1963 – Capt. Joe Walker flew an X-15 to a record altitude of 347,800 feet, thereby qualifying as a human spaceflight under international convention.
    1966 - 50-year-old Frank Sinatra marries 20-year-old actress Mia Farrow in New York amid a sea of fourteen movie cameras and 37 regular cameras. The marriage, one of Hollywood's rockiest, will last only two years, with Sinatra issuing an ultimatum to Farrow as she is filming Roman Polanski's movie “Rosemary's Baby” -- one she will ignore, leading Sinatra to serve divorce papers to her on the set.
    1965 - Shooting begins on Star Trek 2nd pilot "Where No Man Has Gone Before." This one makes it.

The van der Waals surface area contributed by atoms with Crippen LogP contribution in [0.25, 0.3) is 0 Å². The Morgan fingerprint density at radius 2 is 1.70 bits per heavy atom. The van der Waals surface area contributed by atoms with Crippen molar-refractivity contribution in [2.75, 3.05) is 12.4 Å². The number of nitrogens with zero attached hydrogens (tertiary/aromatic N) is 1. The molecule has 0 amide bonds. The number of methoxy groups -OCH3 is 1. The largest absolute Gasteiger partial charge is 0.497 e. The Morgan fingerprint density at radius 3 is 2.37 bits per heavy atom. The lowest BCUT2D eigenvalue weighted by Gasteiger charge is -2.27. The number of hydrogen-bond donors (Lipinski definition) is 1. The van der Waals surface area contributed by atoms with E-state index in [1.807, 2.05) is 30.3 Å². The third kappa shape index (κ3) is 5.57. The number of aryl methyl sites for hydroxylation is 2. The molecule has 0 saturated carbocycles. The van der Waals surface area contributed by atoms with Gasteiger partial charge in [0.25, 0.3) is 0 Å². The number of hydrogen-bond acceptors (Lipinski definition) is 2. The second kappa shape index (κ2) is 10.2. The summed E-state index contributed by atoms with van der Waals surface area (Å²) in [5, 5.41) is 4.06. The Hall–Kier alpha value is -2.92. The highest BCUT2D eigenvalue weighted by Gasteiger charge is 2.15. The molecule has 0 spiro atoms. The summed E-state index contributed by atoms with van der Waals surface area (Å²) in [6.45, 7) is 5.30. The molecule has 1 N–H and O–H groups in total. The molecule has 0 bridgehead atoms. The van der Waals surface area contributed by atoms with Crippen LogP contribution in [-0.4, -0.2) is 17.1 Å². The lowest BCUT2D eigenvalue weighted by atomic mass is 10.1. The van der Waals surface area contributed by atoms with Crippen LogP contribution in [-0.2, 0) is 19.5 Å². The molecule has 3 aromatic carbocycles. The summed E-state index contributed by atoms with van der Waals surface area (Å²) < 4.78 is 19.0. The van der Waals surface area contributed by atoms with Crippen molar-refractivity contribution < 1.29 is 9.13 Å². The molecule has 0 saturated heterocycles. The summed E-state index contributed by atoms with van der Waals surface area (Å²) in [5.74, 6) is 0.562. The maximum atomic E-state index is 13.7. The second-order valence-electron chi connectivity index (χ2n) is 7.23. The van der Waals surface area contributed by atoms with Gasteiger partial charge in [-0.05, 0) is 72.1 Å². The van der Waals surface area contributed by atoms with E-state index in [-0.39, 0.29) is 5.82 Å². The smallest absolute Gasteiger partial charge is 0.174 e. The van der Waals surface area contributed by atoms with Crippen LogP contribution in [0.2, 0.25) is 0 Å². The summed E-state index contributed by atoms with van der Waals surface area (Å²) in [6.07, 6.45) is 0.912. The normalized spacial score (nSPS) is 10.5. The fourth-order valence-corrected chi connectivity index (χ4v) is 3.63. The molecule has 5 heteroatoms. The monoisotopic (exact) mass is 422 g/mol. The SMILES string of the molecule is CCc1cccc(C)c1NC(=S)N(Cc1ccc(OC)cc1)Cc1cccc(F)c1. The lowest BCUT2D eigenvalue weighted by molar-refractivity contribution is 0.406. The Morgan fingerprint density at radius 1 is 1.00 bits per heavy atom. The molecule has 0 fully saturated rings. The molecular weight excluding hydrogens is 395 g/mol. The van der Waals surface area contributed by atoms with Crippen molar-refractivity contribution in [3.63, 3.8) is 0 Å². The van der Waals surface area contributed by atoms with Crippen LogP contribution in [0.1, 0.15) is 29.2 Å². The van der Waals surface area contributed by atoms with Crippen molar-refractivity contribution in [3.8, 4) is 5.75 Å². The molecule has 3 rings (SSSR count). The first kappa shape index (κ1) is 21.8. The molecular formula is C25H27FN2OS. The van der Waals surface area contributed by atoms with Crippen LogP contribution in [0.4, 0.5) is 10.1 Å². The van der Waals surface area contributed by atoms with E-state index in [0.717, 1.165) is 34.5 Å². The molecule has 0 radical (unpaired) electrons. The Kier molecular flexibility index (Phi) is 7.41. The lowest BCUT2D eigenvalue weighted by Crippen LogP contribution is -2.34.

1968 - Top Hits
“This Guy's in Love with You” - Herb Alpert
“The Horse” - Cliff Nobles & Co.
“Jumpin' Jack Flash” - The Rolling Stones
“D-I-V-O-R-C-E” - Tammy Wynette
    1969 - The Who appeared at Fillmore West in San Francisco.
    1969 - No. 1 Billboard Pop Hit: "Grazing in the Grass," Hugh Masekela, a version of the song by The Friends of Distinction reaches No. 3.
    1969 - GERTSCH, JOHN G., Medal of Honor